• Army undersecretary visits Fort Leavenworth

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  • Stephen P. Kretsinger Sr. | Combined Arms Center Public Affairs
    Undersecretary of the Army Ryan D. McCarthy and Kansas Sen. Jerry Moran spoke to students of the Command and General Staff College during a visit to Fort Leavenworth Feb. 21. McCarthy’s visit was part of a larger trip, which included briefings from other Combined Arms Center organizations and initiatives.
    McCarthy became the 33rd undersecretary of the Army Aug. 1, 2017, and served as the acting secretary of the Army until Nov. 16, 2017. He is the secretary of the Army’s senior civilian assistant and principal adviser on matters relating to the management and operation of the Army, which includes development and integration of Army programs and budget. He is responsible for the effective and efficient organization of the Army’s operations and initiatives for the business transformation of the Army. McCarthy served in the U.S. Army from 1997 to 2002 and was involved in combat operations in Afghanistan in support of Operation Enduring Freedom with the 75th Ranger Regiment, U.S. Special Operations Command.
    “Fort Leavenworth is a jewel in the military system,” McCarthy said. “They are training our midgrade officers how to become staff officers — one of the most critical functions we have in the Army. CGSC teaches those Army staff processes, how to shape and tee up decisions for senior leaders, and the movement of information. It’s always great to get out of the Pentagon and talk to soldiers who are going through a major transition in their careers from company commanders to staff officers. It’s a very unique group of professionals as they joined the military at the height of the surge in Iraq and Afghanistan. There is a tremendous amount of combat experience and education.”
    Addressing the CGSC students, McCarthy said there are two fundamental factors that make a successful staff officer: understanding the process and relationships.
    “Relationships survive because you take a risk by exposing yourself to invest in the other person and build trust,” McCarthy said. “Trust is the foundation of our institution. Trust is what gets you through hard times in relationships. If you’re in this business long enough, people you know are going to rise to the top. You deal with hard times together, but hard times don’t last; hard people do.”
    McCarthy said conversations were key to any relationship where trust is to be established and maintained.
    “Just pick up the phone and have conversations,” McCarthy said. “It makes it a whole lot easier when you’re going into someone’s office to ask for help, because they will understand the problem, they will be invested and will be with you along the way.”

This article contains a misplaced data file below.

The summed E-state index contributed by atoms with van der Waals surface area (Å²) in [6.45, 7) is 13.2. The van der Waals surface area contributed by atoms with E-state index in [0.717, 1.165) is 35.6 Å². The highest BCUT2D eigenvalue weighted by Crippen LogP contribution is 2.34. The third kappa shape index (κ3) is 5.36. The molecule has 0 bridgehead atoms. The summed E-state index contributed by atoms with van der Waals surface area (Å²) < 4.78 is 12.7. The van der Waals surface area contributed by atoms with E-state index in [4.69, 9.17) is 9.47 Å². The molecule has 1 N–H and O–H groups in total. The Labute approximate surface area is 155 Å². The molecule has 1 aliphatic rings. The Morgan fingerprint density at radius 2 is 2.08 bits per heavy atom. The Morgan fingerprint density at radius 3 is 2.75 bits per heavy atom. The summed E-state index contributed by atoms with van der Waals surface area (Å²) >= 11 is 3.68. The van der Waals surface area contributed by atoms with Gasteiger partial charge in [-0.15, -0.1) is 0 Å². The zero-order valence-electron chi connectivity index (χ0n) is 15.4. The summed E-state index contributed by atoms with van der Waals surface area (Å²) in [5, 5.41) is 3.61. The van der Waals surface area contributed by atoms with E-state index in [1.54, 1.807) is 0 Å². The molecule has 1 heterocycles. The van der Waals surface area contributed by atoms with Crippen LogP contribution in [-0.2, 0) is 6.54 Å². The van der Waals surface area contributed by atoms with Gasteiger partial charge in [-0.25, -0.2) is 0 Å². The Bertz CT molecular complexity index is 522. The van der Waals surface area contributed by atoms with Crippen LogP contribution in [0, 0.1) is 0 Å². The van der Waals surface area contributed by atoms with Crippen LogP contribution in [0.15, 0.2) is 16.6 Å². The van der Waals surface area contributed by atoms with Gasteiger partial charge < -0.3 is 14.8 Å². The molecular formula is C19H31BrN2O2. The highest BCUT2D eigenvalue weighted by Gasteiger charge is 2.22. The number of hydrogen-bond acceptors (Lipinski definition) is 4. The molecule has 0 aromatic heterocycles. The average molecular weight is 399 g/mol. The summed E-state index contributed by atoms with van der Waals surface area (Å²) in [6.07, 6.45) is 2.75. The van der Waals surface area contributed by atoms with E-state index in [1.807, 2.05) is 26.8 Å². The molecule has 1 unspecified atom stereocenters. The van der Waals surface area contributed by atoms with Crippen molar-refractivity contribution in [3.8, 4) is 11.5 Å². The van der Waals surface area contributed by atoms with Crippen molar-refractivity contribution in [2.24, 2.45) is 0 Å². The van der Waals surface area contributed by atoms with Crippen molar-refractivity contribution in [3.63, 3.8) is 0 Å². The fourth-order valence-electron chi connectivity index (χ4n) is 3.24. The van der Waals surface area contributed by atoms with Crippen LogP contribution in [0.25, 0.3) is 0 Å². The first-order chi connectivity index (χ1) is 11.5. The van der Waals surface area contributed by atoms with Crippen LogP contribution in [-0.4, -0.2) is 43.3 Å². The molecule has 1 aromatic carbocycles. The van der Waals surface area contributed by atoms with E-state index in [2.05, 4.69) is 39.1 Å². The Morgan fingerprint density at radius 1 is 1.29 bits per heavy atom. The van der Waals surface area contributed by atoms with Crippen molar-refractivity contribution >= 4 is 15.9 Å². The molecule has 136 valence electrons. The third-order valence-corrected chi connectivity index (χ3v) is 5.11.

Page 2 of 2 - McCarthy also touched on relations between military and civilian personnel, which all staff officers will have to build and maintain throughout their careers.
    “As you continue to progress through the enterprise, you’ll have more and more relationships with civilians — political appointees when you’re in the Pentagon and Civil Service employees spread throughout the Army,” McCarthy said. “We each have a fundamental role. There are responsibilities we share and we have to work through them together.”
    McCarthy spoke about the two-year budget agreement signed by President Donald Trump Feb. 9, not only its positive impact on the military, but how he is working to prepare for Army operations beyond that.
    “The advantage of an 8 percent increase for the U.S. Army is we will be able to invest heavily in the next two years,” McCarthy said. “But inflation will make it difficult to sustain over future years. My first task is to figure out how to keep the funding stream first and foremost. I will look at what choices we can make in the near-term to increase future vertical life. Some will be based on technology, some will be how we are organized to fight. So, it’s not just about the materiel we procure, it’s about the manner in which we employ it and fight threats in the future.”
    As part of the visit, McCarthy received briefings from CAC, CAC-Training and Mission Command Center of Excellence senior leaders. He talked about the vital importance of these organizations’ missions.
    “Mission command is going to help us bring our Multi-Domain Battle doctrine to the force,” McCarthy said. “A big part of Multi-Domain Battle is how we run combat operations, but decentralize the authorities. It’s a massive undertaking to make this transition from AirLand Battle to Multi-Domain Battle with generations of knowledge going back to the 1970s. It will be a huge metamorphosis of the Army.”
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